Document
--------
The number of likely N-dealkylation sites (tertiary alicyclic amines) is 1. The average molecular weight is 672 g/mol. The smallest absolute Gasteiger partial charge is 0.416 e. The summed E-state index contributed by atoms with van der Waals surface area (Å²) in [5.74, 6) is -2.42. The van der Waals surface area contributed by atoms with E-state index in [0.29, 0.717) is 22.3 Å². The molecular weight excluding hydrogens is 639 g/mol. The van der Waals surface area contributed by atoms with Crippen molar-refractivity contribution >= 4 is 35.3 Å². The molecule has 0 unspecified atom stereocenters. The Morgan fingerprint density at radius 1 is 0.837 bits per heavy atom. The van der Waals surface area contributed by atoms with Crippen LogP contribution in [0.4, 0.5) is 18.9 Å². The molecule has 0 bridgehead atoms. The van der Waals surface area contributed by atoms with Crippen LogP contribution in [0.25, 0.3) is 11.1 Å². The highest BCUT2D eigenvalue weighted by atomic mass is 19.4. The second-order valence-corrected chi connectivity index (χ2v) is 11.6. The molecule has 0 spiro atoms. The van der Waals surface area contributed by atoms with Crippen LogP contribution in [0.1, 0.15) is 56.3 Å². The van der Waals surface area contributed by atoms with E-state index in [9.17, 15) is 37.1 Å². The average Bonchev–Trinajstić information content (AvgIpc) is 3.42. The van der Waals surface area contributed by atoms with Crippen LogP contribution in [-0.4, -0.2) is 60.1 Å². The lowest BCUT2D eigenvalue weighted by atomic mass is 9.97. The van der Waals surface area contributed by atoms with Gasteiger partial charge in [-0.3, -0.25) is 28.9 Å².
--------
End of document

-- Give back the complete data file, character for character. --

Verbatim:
The number of likely N-dealkylation sites (tertiary alicyclic amines) is 1. The average molecular weight is 672 g/mol. The smallest absolute Gasteiger partial charge is 0.416 e. The summed E-state index contributed by atoms with van der Waals surface area (Å²) in [5.74, 6) is -2.42. The van der Waals surface area contributed by atoms with E-state index in [0.29, 0.717) is 22.3 Å². The molecular weight excluding hydrogens is 639 g/mol. The van der Waals surface area contributed by atoms with Crippen molar-refractivity contribution >= 4 is 35.3 Å². The molecule has 0 unspecified atom stereocenters. The Morgan fingerprint density at radius 1 is 0.837 bits per heavy atom. The van der Waals surface area contributed by atoms with Crippen LogP contribution in [0.4, 0.5) is 18.9 Å². The molecule has 0 bridgehead atoms. The van der Waals surface area contributed by atoms with Crippen LogP contribution in [0.25, 0.3) is 11.1 Å². The highest BCUT2D eigenvalue weighted by atomic mass is 19.4. The second-order valence-corrected chi connectivity index (χ2v) is 11.6. The molecule has 0 spiro atoms. The van der Waals surface area contributed by atoms with Crippen LogP contribution in [0.1, 0.15) is 56.3 Å². The van der Waals surface area contributed by atoms with E-state index in [9.17, 15) is 37.1 Å². The average Bonchev–Trinajstić information content (AvgIpc) is 3.42. The van der Waals surface area contributed by atoms with Crippen LogP contribution in [-0.4, -0.2) is 60.1 Å². The lowest BCUT2D eigenvalue weighted by atomic mass is 9.97. The van der Waals surface area contributed by atoms with Gasteiger partial charge in [-0.3, -0.25) is 28.9 Å².